The Is-ness of Parents

In the Hindu tradition, there are four stages of life, the final one after being a householder/parent is to become a Wandering Beggar, a different kind of scaling down than we do here in the West.  Basically, it just means you have "the duty to prepare [your] spirit for the stage in which spirit will be all [you have]."

In the Hindu tradition, there are four stages of life, the final one after being a householder/parent is to become a Wandering Beggar, a different kind of scaling down than we do here in the West.  Basically, it just means you have "the duty to prepare [your] spirit for the stage in which spirit will be all [you have]."

I was reminded the other day about this idea of the Holy Perfection of all things, a concept I don't really like that much as it seems a little flaky, spiritually gratuitous, and frankly, unnecessary.  There is good and there is bad in the world.  No need to be trying to squint our eyes a certain way to see the essential "good" underneath someone's evil behavior.  What is the purpose?  Aren't we letting ourselves off the hook of confronting the wrong-doer by trying to see their essential qualities?  Who cares about their essential qualities when they need to be make aware of their wrong-doings?

This topic came up in the context of a conversation about raising a family.  Parents who try to improve their children without doing any inner work on themselves are "bad", I said, in the sense that they're imposing their ego delusions on someone else without stopping to examine them.  So when the kid grows up, they not only have to deal with their own egoic delusions, they have to wade through the ones imposed on them by their parents.  Basically the parent is asking the child to do their own inner work for them.  They're saying, "Here, I don't want to examine my motives or sift through all this psychic material I've inherited.  You do it."  The kid has to separate all the layers in therapy.  I mean, this happens all the time, but for a parent to still hang on to their ego-structure long after the child has left the house?  To never have examined their own lens?  Basically to go through life never having any big existential crisis about your own ego story?  Isn't that bad parenting?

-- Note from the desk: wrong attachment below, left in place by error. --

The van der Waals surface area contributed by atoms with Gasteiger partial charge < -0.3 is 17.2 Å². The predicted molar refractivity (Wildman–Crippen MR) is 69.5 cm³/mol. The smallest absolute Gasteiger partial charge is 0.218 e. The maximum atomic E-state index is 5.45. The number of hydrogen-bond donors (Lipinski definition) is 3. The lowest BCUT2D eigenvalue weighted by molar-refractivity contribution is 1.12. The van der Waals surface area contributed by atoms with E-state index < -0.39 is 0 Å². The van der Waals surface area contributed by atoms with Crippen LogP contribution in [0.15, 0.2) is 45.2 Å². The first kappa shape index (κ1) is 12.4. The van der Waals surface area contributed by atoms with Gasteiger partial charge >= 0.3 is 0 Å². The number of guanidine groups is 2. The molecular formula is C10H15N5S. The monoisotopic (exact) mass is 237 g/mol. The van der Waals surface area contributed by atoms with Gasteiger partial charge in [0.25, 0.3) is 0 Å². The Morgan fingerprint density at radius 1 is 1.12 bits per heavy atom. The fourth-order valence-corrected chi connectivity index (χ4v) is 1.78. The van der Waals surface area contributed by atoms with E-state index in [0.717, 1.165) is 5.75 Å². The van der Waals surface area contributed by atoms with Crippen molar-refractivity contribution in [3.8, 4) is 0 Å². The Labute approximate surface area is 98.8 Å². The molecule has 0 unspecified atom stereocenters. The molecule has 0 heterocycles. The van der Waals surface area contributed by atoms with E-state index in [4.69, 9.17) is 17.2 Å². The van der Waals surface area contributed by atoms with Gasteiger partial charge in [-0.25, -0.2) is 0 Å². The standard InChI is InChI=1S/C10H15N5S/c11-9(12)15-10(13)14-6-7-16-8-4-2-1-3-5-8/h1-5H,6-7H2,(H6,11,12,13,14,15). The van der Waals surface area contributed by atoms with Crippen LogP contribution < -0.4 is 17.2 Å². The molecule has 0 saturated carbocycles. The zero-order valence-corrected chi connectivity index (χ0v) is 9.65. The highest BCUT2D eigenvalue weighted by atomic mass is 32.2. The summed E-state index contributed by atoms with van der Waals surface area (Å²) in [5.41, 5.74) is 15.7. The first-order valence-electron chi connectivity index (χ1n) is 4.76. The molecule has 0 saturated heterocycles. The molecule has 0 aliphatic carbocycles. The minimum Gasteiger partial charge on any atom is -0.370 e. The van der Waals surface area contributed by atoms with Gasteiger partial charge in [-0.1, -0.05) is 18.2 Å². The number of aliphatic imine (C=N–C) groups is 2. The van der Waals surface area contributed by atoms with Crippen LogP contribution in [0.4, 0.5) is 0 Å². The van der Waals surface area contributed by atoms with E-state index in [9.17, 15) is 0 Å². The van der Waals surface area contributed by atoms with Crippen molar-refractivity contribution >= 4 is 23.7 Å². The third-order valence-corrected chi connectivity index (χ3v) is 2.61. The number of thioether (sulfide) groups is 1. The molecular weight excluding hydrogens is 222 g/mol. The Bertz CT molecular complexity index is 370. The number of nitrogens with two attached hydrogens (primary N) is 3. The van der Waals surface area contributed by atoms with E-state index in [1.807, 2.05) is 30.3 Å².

What I tell parents who want to help their kids is, "The best gift you can give your child is to do your own inner work."  You're definitely going to start out thinking you have all the answers, which is natural, but when you realize your lense on the world is only one of several, and there are other valid points of view out there, you start incorporating them and you get a little humbler and a little humbler until you realize, like the Fool in the tarot card journey, you're back at the beginning of your journey.  What you "knew" throughout your life was your own ego story and when you transcend that a bit, you start doing some digging to see what else you've been missing.  I attend Enneagram workshops, and the median age of the attendees has to be around 45-50, that age when people start seeing a bigger picture beyond their limited worldview that they parented out of. 

The answer given to me in this conversation this past week was no one HAS to do inner work.  It's optional.  There is still an inherent goodness in that parent who constantly feels the need to impose their egoic lens on your worldview.  Goodness, she said, in the sense of the the Type One's holy idea- that of Holy Perfection, not "goodness" in our egoic way of judging one thing against a standard of an ideal.  While we see stubbornness and self-importance and self-delusion, an enlightened person sees someone who is "inherently and implicitly perfect, that [they] are just right as [they] are, that [they] do not need anything added to [them] or subtracted from [them]", says Sandra Maitri.  She goes on.  "From this angle we see that [they] do not need to become better, that [they] do not need to be different, and that there is nothing fundamentally wrong with [them]. 

She quotes A. H. Almaas here,

To see things as they really are, which is to see things objectively, we have to put these [judgements and preferences, likes and dislikes, fears and ideas of how things should be] aside-- in other words, we have to let go of our minds.  Seeing things objectively means that it doesn't matter whether we think what we're looking at is good or bad-- it means just seeing it as it is.

It was "good" to be reminded of this, although I'm going to need a bit more enlightenment in this regard.  :)  This gets into the idea of the child parenting the parent, which surely does happen.   When the child develops the leadership skills that the parent won't develop, or can't... or to use this new phrase from Robert A. Johnson that I love... when the child provides the container for their parents' psychic energy and learns to see their parents' Essential qualities.